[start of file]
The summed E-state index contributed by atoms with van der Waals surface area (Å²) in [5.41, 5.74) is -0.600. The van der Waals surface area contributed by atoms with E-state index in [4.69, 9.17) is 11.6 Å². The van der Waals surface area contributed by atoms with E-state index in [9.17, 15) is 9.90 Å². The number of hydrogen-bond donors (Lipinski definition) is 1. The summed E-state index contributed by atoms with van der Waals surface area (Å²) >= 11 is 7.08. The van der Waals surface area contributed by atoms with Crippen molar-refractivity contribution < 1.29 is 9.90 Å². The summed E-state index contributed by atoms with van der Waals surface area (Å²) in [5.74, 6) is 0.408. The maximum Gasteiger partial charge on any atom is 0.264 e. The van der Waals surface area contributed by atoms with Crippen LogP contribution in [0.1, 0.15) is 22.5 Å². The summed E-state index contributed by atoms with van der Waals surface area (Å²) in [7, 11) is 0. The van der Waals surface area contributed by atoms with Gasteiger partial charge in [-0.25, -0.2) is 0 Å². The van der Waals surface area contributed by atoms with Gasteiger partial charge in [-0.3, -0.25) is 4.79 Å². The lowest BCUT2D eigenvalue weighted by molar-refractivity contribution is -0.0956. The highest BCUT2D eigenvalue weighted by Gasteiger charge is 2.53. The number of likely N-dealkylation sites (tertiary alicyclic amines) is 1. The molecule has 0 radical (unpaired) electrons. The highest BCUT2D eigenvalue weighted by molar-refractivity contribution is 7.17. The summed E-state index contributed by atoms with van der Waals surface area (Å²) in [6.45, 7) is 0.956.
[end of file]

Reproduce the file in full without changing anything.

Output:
The summed E-state index contributed by atoms with van der Waals surface area (Å²) in [5.41, 5.74) is -0.600. The van der Waals surface area contributed by atoms with E-state index in [4.69, 9.17) is 11.6 Å². The van der Waals surface area contributed by atoms with E-state index in [9.17, 15) is 9.90 Å². The number of hydrogen-bond donors (Lipinski definition) is 1. The summed E-state index contributed by atoms with van der Waals surface area (Å²) >= 11 is 7.08. The van der Waals surface area contributed by atoms with Crippen molar-refractivity contribution < 1.29 is 9.90 Å². The summed E-state index contributed by atoms with van der Waals surface area (Å²) in [5.74, 6) is 0.408. The maximum Gasteiger partial charge on any atom is 0.264 e. The van der Waals surface area contributed by atoms with Crippen LogP contribution in [0.1, 0.15) is 22.5 Å². The summed E-state index contributed by atoms with van der Waals surface area (Å²) in [7, 11) is 0. The van der Waals surface area contributed by atoms with Gasteiger partial charge in [-0.25, -0.2) is 0 Å². The van der Waals surface area contributed by atoms with Gasteiger partial charge in [-0.3, -0.25) is 4.79 Å². The lowest BCUT2D eigenvalue weighted by molar-refractivity contribution is -0.0956. The highest BCUT2D eigenvalue weighted by Gasteiger charge is 2.53. The number of likely N-dealkylation sites (tertiary alicyclic amines) is 1. The molecule has 0 radical (unpaired) electrons. The highest BCUT2D eigenvalue weighted by molar-refractivity contribution is 7.17. The summed E-state index contributed by atoms with van der Waals surface area (Å²) in [6.45, 7) is 0.956.